Pam and I spent Thanksgiving week and the week following with the folks. While we were doing some holiday decorating, we started talking about holidays past and Mom said I could finally have it.
I have described this ornament several times. Here is the full story.
When I was a boy, before we moved away from the San Francisco Bay Area, we spent the weekend after Thanksgiving and most December weekends at my grandmother's house.
I have so many incredible memories from those years. Whether she got a real tree or an artificial one...and she would do either depending on her holiday mood, and enjoy both...she decorated it exactly the same way. She had a blueprint in her head of how the lights should go, and where every ornament should hang, and which side should face the street to be seen through the living room window.
And she would decorate her tree by laying it on the floor. See, she was about four and a half feet tall. It was easier for her to lay the tree down, get it perfect, then hoist it up on the table in front of the window. When my sister and I were old enough, our job was to hand her the ornaments in the order she called for them, from the boxes she had carefully laid out on the sofa.
Except for one ornament.
The special job, the most sacred honor, was the hanging of the little plastic ornament with the pinwheel thingy. It had to go on the exact branch in the exact spot, not only because that was Gram's blueprint, but so it could catch the breeze from the heater vent and spin.
I loved to sit and watch that ornament. I'm told it caught my eye when I was a toddler. I'm told I would stand or sit for hours watching it. My little hand would reach for it at first, catching the admonition to look but don't touch.
When the heater vent stopped, I would reach my hand out to make it spin again. I would be told again not to touch, and then Mom or Gram would come and blow on it. I'm told I took such delight that I learned how to blow on the ornament and make it spin.
I never got to touch that ornament, and it became so special to me. It became the last ornament to go on the tree, and was not hung while the tree lay on the floor. Gram made a special show of hanging it. And I looked forward to it every year...never touching.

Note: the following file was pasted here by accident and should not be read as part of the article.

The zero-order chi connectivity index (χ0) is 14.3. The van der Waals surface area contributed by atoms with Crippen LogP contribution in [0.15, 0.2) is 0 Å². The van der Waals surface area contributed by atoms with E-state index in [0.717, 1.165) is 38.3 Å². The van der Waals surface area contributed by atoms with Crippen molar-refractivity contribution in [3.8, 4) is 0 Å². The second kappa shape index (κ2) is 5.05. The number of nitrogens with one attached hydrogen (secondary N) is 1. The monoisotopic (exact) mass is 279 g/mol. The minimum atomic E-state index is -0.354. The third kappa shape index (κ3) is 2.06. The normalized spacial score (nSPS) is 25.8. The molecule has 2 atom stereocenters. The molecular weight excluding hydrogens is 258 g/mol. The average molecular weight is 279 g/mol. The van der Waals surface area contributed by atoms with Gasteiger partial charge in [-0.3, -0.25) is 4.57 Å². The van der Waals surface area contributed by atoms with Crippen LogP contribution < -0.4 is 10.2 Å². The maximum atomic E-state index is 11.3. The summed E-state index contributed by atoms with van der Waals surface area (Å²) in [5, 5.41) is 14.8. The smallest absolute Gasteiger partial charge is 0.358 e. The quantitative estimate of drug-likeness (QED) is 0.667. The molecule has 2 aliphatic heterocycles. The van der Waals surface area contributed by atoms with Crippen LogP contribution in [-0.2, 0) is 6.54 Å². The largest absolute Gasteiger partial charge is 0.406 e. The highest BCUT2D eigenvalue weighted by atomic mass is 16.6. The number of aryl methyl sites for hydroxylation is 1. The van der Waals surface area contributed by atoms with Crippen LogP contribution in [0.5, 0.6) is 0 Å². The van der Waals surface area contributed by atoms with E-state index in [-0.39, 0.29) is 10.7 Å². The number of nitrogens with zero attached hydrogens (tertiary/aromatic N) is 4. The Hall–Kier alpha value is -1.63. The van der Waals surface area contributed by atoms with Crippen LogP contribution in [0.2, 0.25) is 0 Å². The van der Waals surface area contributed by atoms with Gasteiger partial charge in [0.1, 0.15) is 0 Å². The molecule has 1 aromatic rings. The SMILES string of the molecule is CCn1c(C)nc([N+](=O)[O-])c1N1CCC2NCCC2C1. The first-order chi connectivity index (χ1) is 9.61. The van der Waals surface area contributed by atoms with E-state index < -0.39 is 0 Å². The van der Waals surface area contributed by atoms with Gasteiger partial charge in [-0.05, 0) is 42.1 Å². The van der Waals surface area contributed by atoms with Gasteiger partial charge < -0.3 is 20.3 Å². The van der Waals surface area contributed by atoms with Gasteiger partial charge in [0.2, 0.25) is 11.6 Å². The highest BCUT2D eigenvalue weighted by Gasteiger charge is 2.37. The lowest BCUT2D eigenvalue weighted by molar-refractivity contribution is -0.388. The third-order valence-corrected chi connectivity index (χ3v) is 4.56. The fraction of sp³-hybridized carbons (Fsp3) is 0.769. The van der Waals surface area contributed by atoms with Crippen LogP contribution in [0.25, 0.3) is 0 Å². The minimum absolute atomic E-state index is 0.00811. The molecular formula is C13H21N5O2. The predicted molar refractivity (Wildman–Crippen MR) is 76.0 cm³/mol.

I finally got to hang that ornament when I was 8. I remember it clearly. The tree decorating ritual progressed as usual. When it was standing majestically on the table in front of the window, Gram brought out the ornament. She walked to the tree as I took my place where I could see it spinning for the first time. Gram motioned me over and said I was old enough now. She handed the ornament to me. She didn't need to point to the branch. I knew where it went.
The ornament felt so light in my hands. It was just simple plastic with a very light bit of aluminum inside. But it was so much more than that to me. Perhaps I'm projecting onto the memory. But I remember the fascination with that ornament so vividly. I remember Mom and Gram telling me not to touch. I remember it always being the last ornament to be hung on the tree.
It was special.
I remember I took the ornament from Gram and held it carefully by its hook, with my other hand beneath it in case it slipped. I dropped cups and utensils all the time, but there would be no dropping of this special bit of plastic.
I took it to the branch, shielding it from the heater vent that was already blowing warm air. I didn't want the ornament to start spinning until it was properly hung. I held the branch steady and placed the hook securely, then I let it go. I didn't move until I looked at Gram and she gave the nod that the ornament was in the right place.
Then I moved away from the vent into my spot so I could watch it start spinning.
I don't know what was my happiest holiday, but I do know that this is one of the happiest memories of my life.
Now, finally, the ornament is mine for my tree.